Second, I took a bit of time and tried to “understand why a series like House of Five Leaves is even being made” and I got the answer “they’re trying to sell to a josei audience.” Which means people defending it on grounds of originality or something probably are reading too much into pulp fiction. I think if I was writing about pretentious anime, a title that is about a bunch of old guys selling pasta to pander to fujishi will fit right in. Maybe that’s not the case here but I can’t say anything about Sarai-ya Goyou since I haven’t seen/read enough of it.

Ono draws like this because that’s her style, in the same way that Taiyō Matsumoto draws his manga in a very unique way, too. I don’t think they set out to draw their manga in an ‘original’ fashion, it’s just an abstract way for an artist to express her (and his, in Matsumoto’s case) feelings. The idea of it being ‘original’ comes from my perspective, in the sense that one can immediately tell an Ono or Matsumoto manga as soon as he sees it. They are clearly personal styles, different from everyone else’s, therefore, original. Valuing that I don’t think is pretentious at all.
And I think it’s way too cold to look at noitaminA and point to the ‘josei’ demographic. They actively go out of their way to commission unique series, of which House of Five Leaves is one. There’s a certain amount of artistic freedom and creativity in their shows that are plainly absent from other late night anime, so, no, it is not all about demographics. noitaminA has its own audience; an audience that values ‘originality’. Besides, is there any commercial potential to be found in House of Five Leaves or Yojō-Han Shinwa Taikei? I would suggest that noitaminA produces these shows (like Trapeze, for another example) expecting to make a loss, instead banking on commercial juggernaut’s like Nodame Cantabile and Eden of the East.

Well after 3 seasons of Nodame I think that’s pretty “bank.” No, noitaminA is the only other josei segment on air right now besides Noise (also a FTV program block), which is why it looks unique. Are they experimental? Sure, but it would be a mistake to overlook the commercial component of their selections (and as far as I can tell it is the one common thread among all their shows). (I mean I wouldn’t be arguing with you if you’re talking about Trapeze.) Seriously, did you take your own advice and think about why they’re animating this? I think it’s out of critical acclaim and popularity of the manga… which is no different than why any other thing gets adopted this day and age.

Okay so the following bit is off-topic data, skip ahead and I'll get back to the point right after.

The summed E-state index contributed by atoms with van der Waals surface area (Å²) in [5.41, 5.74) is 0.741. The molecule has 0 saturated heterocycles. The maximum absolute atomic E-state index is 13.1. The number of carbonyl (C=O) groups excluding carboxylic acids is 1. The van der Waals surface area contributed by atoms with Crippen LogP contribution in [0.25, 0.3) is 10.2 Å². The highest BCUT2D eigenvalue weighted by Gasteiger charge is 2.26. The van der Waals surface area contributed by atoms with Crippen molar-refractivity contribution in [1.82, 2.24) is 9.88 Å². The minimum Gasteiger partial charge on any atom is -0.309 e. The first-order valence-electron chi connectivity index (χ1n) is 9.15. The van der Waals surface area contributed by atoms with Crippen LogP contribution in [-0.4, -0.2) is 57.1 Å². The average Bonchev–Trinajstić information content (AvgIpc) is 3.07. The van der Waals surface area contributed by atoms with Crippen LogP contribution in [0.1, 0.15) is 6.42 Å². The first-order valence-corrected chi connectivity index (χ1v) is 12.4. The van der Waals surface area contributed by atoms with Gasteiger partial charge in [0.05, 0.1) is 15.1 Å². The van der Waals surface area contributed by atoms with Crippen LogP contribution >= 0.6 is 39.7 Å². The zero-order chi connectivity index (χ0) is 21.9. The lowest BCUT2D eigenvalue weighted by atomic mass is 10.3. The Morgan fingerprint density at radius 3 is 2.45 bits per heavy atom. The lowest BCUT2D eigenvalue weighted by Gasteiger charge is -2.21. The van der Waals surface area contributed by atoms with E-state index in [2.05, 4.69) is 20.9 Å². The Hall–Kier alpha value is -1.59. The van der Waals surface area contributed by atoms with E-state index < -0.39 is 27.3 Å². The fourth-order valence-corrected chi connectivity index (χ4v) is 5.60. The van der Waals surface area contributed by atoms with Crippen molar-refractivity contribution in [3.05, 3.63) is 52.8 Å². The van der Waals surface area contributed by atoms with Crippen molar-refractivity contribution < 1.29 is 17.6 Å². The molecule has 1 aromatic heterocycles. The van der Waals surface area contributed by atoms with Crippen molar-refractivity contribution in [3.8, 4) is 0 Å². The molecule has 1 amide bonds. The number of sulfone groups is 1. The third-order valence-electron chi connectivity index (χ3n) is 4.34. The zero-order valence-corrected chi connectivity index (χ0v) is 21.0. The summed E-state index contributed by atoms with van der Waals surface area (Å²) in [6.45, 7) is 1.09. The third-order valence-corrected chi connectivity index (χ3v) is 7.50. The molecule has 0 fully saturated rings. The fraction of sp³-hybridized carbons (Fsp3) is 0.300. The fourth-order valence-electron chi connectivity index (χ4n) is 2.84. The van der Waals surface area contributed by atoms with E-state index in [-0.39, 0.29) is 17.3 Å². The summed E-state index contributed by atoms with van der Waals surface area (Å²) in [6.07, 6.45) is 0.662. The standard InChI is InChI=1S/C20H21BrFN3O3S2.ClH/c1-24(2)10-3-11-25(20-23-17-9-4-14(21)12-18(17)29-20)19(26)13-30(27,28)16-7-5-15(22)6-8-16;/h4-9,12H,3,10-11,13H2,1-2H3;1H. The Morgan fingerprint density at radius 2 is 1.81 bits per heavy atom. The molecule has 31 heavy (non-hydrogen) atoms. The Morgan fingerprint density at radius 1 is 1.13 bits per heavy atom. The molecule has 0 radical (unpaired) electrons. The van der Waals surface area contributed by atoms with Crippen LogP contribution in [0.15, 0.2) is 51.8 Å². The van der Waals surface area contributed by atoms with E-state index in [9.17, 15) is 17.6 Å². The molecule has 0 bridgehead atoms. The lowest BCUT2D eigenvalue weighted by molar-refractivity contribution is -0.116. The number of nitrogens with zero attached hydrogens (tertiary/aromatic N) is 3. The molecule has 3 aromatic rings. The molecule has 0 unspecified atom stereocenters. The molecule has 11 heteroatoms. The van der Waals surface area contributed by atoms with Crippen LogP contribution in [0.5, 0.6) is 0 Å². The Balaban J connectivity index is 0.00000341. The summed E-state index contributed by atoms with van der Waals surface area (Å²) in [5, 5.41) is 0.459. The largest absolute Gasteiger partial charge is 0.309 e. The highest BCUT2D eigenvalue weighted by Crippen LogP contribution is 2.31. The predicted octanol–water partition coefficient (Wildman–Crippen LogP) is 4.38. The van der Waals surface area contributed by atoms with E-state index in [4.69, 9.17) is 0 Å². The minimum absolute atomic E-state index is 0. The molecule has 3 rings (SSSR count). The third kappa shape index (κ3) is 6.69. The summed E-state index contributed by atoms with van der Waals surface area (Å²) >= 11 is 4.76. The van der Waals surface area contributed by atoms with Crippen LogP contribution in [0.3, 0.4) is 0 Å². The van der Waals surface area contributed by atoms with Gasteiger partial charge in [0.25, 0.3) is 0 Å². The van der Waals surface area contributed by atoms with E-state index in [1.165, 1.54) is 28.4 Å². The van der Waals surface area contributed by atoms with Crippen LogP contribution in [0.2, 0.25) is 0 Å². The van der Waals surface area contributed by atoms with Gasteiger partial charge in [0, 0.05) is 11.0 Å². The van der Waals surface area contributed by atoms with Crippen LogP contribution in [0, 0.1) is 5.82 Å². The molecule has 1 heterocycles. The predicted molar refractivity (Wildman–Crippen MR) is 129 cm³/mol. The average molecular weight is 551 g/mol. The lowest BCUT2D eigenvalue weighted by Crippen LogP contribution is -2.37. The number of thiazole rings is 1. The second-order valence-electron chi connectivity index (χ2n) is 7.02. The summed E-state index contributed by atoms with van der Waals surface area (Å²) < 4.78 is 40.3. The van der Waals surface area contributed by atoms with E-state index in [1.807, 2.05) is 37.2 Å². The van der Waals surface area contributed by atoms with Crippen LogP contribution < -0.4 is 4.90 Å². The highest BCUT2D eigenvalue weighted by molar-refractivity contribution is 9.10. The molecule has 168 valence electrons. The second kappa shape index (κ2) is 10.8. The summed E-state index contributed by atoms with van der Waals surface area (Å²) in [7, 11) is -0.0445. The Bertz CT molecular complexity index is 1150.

Eden of the East is…a commercial juggernaut? LOL.
Anyways, I think it’s pretentious to defend something like this by saying it’s original. Let the show do its own talking, and accept that it’s a show with a targeted audience (ie., not everyone will like it).

This time, in reverse order:
1) I have no problem with people disliking House of Five Leaves, I have a problem with superficial criticism of the show based on little more than a cursory glance at a screen-cap. It’s lazy. It’s fine not to be interested in the show, but don’t go out of your way to bad mouth it. (I’m protective of anime like this because it is remarkable that it’s even being made in the first place.)
2) Perhaps ‘juggernaut’ is the wrong word to describe Eden of the East, but you get the idea. It did really well in the TV ratings, probably attracted a lot of advertising revenue to the timeslot and could even support a double theatrical release. In relative terms, if Naruto is a juggernaut, then EofE is a pretty decent battleship (especially considering it’s for grown-ups.)